by Tribune Staff
On Nov. 14, 1960, the McDonogh 3, Leona Tate, Gail Etienne, and Tessie Prevost, desegregated McDonogh No.19 Elementary School. On the same day, Ruby Bridges desegregated William Frantz Elementary.
“We do something every year to mark this historic event,” says Leona Tate.
To mark the 59th anniversary of school desegregation in New Orleans, the Leona Tate Foundation for Change will celebrate with a fundraising event from 7 p.m. until 11 p.m. on Friday Nov. 22 at the Global Green Building, 5400 Douglas St.
In addition to honoring the past, the Nov. 15 event is focused on building a better future. Proceeds raised from the evening will help support the Tate, Etienne, and Prevost (TEP) Interpretive Center—a project that centers around transforming McDonogh 19 Elementary School, a nearly 40,000 square foot building, into a museum and educational space operated by the Leona Tate Foundation for Change Inc., that will be dedicated to teaching New Orleans’ Civil Rights history.
McDonogh 19 closed in 2004 and was damaged by Hurricane Katrina a year later. In 2016, the building was added to the National Register of Historic Places, but has remained vacant and in disrepair since then.
But Tate envisions more than a plaque marking an aging, neglected building when she looks at the school where she, Etienne and Prevost made history. She sees an opportunity to share that history.
The Foundation has partnered with the People’s Institute for Survival and Beyond to operate its programs at the facility, creating a place to learn from one another and teach the community the dynamics of racism and humanistic organizing through classes that range from early childhood to higher education at the TEP Center.
And through a partnership with Alembic Community Development, the TEP Center will also house 25 affordable apartments for senior citizens.
Tate believes the impact of the project throughout the Lower 9th Ward and the larger New Orleans community will be substantial, with the redevelopment of the historic building serving as an economic driver for the Lower 9th Ward and attracting additional investment in the St. Claude Avenue corridor. The TEP Interpretive Center is expected host more 20,000 K-12 student visitors and 15,000 general audience visitors annually, as well as serve 150 participants through after-school and adult programming. And it is projected to create six salaried positions and at least 10 hourly job opportunities.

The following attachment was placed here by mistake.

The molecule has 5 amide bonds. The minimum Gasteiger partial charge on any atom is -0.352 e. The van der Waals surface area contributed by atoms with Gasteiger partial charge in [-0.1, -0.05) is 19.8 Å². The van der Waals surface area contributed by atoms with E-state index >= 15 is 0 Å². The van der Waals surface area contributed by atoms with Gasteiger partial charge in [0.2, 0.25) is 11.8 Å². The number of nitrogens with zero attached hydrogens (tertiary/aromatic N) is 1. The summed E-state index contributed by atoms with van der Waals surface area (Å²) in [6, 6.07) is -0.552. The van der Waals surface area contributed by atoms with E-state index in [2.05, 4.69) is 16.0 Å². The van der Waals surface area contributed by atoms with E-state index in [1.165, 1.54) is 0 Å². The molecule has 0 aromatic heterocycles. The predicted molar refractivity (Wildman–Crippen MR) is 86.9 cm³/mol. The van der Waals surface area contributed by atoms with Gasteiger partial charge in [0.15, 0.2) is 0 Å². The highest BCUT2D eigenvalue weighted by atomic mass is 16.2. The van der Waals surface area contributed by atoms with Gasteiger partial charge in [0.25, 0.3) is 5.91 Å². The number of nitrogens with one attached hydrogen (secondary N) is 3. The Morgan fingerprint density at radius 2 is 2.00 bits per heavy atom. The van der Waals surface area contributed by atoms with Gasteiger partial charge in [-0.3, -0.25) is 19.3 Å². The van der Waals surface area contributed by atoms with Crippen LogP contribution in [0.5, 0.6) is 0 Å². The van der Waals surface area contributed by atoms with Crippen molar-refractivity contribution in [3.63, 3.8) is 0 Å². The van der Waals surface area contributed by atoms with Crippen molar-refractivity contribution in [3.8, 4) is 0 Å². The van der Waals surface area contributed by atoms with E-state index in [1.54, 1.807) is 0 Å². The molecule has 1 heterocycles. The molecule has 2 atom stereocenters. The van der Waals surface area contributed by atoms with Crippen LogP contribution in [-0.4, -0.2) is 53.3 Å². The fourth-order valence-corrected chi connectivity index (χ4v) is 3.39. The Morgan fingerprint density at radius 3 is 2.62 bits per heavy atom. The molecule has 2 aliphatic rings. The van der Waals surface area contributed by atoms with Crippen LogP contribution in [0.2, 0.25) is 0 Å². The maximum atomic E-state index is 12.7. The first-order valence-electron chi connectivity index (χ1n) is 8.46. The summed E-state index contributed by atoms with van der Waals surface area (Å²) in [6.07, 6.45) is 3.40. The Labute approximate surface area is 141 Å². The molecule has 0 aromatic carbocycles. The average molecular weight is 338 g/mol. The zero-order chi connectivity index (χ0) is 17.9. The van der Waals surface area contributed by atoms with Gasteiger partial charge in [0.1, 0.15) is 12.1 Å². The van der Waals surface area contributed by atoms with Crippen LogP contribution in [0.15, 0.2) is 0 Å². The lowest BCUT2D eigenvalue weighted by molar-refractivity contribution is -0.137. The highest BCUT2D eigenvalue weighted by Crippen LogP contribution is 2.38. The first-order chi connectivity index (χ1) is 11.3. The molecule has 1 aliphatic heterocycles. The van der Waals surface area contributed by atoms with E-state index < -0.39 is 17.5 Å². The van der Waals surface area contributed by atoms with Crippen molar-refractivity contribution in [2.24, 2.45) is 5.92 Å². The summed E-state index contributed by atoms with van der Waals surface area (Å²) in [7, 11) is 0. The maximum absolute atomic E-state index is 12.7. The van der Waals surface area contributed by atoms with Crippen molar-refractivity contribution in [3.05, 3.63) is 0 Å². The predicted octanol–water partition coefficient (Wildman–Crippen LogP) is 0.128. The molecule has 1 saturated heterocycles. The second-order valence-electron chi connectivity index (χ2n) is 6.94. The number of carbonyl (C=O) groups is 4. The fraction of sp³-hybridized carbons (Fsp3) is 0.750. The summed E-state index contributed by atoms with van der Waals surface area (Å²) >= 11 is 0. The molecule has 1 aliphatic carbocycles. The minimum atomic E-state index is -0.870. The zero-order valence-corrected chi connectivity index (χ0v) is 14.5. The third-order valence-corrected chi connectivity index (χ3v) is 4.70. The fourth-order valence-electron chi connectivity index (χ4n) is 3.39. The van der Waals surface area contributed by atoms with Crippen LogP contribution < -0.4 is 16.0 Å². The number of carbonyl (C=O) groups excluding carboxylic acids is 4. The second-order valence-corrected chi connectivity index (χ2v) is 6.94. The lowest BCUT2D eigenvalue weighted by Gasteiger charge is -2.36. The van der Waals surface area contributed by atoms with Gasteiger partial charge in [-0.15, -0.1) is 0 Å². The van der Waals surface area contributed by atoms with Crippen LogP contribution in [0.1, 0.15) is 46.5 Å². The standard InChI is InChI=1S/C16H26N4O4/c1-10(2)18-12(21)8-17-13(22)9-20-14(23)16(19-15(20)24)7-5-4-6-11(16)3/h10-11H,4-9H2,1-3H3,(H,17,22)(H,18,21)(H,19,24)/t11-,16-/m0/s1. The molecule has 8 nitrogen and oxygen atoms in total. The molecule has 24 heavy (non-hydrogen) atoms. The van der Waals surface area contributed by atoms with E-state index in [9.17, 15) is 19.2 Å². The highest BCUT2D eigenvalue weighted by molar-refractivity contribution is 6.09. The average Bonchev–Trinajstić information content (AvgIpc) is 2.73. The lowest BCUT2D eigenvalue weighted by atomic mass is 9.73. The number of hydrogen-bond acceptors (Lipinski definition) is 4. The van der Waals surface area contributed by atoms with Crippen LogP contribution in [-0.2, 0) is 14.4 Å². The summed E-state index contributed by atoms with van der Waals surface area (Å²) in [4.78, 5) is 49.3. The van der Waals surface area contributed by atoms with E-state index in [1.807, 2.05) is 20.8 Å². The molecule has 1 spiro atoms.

“We plan on breaking ground around the first of the year,” says Tate. “And we hope to be open in March 2021. With 80 percent of the funding secured, we are hoping to get the additional revenue through fundraising and from philanthropic organizations.
The Leona Tate Foundation for Change has undertaken the $15 million redevelopment of the historic site, utilizing a variety of federal and state tax credits as well as a range of public and private funding sources. The project has also been awarded a $500,000 grant for the National park Service’s African-American Civil Rights Program. A $1.5 million Community Development Block Grant from the city of New Orleans and a $2 million Housing Trust Fund Award from the Louisiana Housing Corporation have also been secured.
An impact investor has also pledged $600,000 for the project, according to organizers. Additionally the Regional Planning Commissions’ Brownfiield Remediation Program is supporting the project by providing funding for environmental assessments and remediation.
Despite the support and secured funding, the project is still at least $3 million short of the $15 million needed.
That’s why events like the Nov. 22 fundrasier are important, says Tate. The evening will feature a buffet, an open bar, vendors and entertainment.
Individual tickets and tables (seating for 8) are available.
The Leona Tate Foundation for Change will continue fundraising efforts in the new year to kickoff the 60th anniversary of school desegregation in New Orleans and to raise capital funds for the TEP Interpretive Center with an art auction. And the Foundation is looking for local artists to donate works that represent McDonogh 19, school desegregation or the Lower 9th Ward.
For more information, to sponsor or purchase tickets, contact Leona Tate at firstname.lastname@example.org or Tremaine Riley at email@example.com. Tickets are also available on eventbrite.com.